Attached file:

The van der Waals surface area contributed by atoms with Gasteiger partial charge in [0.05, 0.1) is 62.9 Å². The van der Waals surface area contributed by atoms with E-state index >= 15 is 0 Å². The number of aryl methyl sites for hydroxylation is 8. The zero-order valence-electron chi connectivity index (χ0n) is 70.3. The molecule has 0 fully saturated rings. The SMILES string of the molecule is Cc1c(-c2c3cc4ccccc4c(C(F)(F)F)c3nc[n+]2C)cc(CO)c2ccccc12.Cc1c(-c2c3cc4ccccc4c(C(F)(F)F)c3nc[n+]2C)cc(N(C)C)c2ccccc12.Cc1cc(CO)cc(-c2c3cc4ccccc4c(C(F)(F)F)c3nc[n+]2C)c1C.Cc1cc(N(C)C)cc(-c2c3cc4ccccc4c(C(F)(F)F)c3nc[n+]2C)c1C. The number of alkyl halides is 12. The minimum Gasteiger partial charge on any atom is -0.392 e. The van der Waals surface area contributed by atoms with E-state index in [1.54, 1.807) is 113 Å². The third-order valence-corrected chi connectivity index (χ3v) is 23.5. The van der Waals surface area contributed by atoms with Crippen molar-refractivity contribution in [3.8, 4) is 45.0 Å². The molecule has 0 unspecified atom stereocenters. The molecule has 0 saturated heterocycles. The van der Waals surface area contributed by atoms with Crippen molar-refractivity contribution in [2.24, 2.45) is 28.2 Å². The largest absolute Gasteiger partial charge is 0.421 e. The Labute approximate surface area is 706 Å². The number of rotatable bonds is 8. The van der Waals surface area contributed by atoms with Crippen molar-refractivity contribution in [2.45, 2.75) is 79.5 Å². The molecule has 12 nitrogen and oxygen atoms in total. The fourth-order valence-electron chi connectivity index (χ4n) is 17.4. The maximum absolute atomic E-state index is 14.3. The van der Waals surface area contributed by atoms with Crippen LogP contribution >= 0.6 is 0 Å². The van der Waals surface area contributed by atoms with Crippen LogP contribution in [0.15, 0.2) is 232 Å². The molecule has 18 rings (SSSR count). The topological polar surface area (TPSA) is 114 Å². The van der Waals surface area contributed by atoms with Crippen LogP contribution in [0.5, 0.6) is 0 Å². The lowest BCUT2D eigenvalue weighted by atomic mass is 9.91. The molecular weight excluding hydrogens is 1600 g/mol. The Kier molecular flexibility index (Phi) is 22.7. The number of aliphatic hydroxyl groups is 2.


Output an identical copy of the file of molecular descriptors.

The van der Waals surface area contributed by atoms with Gasteiger partial charge in [0.05, 0.1) is 62.9 Å². The van der Waals surface area contributed by atoms with E-state index >= 15 is 0 Å². The number of aryl methyl sites for hydroxylation is 8. The zero-order valence-electron chi connectivity index (χ0n) is 70.3. The molecule has 0 fully saturated rings. The SMILES string of the molecule is Cc1c(-c2c3cc4ccccc4c(C(F)(F)F)c3nc[n+]2C)cc(CO)c2ccccc12.Cc1c(-c2c3cc4ccccc4c(C(F)(F)F)c3nc[n+]2C)cc(N(C)C)c2ccccc12.Cc1cc(CO)cc(-c2c3cc4ccccc4c(C(F)(F)F)c3nc[n+]2C)c1C.Cc1cc(N(C)C)cc(-c2c3cc4ccccc4c(C(F)(F)F)c3nc[n+]2C)c1C. The number of alkyl halides is 12. The minimum Gasteiger partial charge on any atom is -0.392 e. The van der Waals surface area contributed by atoms with E-state index in [1.54, 1.807) is 113 Å². The third-order valence-corrected chi connectivity index (χ3v) is 23.5. The van der Waals surface area contributed by atoms with Crippen molar-refractivity contribution in [3.8, 4) is 45.0 Å². The molecule has 0 unspecified atom stereocenters. The molecule has 0 saturated heterocycles. The van der Waals surface area contributed by atoms with Crippen molar-refractivity contribution in [2.24, 2.45) is 28.2 Å². The largest absolute Gasteiger partial charge is 0.421 e. The Labute approximate surface area is 706 Å². The number of rotatable bonds is 8. The van der Waals surface area contributed by atoms with Crippen molar-refractivity contribution in [2.45, 2.75) is 79.5 Å². The molecule has 12 nitrogen and oxygen atoms in total. The fourth-order valence-electron chi connectivity index (χ4n) is 17.4. The maximum absolute atomic E-state index is 14.3. The van der Waals surface area contributed by atoms with Crippen LogP contribution >= 0.6 is 0 Å². The van der Waals surface area contributed by atoms with Crippen LogP contribution in [0.15, 0.2) is 232 Å². The molecule has 18 rings (SSSR count). The topological polar surface area (TPSA) is 114 Å². The van der Waals surface area contributed by atoms with Crippen LogP contribution in [0.5, 0.6) is 0 Å². The lowest BCUT2D eigenvalue weighted by atomic mass is 9.91. The molecular weight excluding hydrogens is 1600 g/mol. The Kier molecular flexibility index (Phi) is 22.7. The number of aliphatic hydroxyl groups is 2.